Preterm labour and birth
Preterm birth (delivery before 37 weeks) is a significant global health issue, accounting for approximately 11% of births worldwide and is the leading cause of morbidity and mortality in babies. In the UK, 60,000 babies are born prematurely every year. Around 40% of spontaneous preterm births are associated with infection, most commonly caused by bacteria travelling from the vagina up through the neck of the womb. The structure at the entrance to the womb, the cervix, plays an important role in pregnancy as it forms a physical barrier to protect the womb and the developing baby from infection, as well as producing antibacterial proteins that fight infection.
Premature babies are at an increased risk of brain damage, which can result in cerebral palsy, as well as poor lung development, causing lifelong damage. Current treatments are ineffective at delaying delivery and do not improve neonatal outcome. It is crucial that new therapeutics are developed to prevent infection in the womb and protect the development of babies.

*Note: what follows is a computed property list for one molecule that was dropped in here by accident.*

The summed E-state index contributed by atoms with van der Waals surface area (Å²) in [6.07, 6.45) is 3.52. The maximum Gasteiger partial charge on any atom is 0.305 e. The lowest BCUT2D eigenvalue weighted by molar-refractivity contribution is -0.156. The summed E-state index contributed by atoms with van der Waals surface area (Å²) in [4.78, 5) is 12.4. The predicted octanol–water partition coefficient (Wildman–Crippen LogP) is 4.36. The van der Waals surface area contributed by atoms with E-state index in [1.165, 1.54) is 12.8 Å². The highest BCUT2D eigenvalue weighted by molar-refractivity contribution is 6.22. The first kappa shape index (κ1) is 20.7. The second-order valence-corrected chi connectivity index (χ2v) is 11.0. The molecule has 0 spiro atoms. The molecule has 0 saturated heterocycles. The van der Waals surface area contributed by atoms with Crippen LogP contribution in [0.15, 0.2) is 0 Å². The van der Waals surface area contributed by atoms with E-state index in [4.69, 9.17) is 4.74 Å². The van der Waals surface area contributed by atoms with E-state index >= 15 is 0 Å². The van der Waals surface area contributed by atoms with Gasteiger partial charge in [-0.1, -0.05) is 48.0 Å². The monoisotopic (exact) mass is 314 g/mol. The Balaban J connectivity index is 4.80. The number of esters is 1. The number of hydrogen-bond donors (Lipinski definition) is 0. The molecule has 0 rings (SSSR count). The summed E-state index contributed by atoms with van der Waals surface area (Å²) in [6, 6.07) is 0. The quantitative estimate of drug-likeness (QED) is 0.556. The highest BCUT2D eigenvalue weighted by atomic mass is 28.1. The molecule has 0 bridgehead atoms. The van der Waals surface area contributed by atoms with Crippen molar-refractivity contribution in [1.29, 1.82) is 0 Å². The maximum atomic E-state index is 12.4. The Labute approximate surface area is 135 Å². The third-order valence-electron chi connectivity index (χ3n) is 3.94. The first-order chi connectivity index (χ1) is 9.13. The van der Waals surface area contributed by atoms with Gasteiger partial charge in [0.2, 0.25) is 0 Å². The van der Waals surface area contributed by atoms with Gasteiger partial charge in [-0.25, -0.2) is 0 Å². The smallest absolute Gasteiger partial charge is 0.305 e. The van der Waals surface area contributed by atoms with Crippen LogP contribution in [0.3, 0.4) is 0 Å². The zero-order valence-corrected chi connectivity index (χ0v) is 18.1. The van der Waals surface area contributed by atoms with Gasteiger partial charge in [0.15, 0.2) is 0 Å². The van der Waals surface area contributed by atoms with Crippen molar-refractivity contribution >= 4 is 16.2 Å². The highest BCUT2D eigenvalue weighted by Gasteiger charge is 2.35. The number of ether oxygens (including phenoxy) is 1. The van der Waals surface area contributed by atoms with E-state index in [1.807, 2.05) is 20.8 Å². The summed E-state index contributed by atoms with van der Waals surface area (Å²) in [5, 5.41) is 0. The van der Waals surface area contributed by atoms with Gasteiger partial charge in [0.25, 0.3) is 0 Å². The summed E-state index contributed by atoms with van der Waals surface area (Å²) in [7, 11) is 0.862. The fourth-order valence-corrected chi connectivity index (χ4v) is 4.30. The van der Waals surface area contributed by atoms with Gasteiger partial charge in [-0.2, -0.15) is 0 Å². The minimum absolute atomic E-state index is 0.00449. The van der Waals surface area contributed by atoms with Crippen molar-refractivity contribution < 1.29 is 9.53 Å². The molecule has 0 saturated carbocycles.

Fig. 1. Intrauterine infection/inflammation and fetal injury.
The presence of infection/inflammation can result in the preterm, pathological initiation of labour, with adverse consequences for the fetus. Inflammatory mediators may reach the fetal circulation by placental transmission into the umbilical cord or indirectly via the amniotic fluid. Amniotic fluid exposed tissues, such as the fetal skin and lung, can drive the fetal inflammatory response. Prolonged in utero exposure to inflammatory mediators can result in fetal injury. The fetus is susceptible to lung injury and bronchopulmonary dysplasia (BPD), as well as brain white matter lesions and neurological conditions such as cerebral palsy and autism. REF Boyle, A. K., Rinaldi, S. F., Norman, J. E. & Stock, S. J. (2017) Preterm birth: Inflammation, fetal injury and treatment strategies. J Reprod Immunol, 119, 62-66.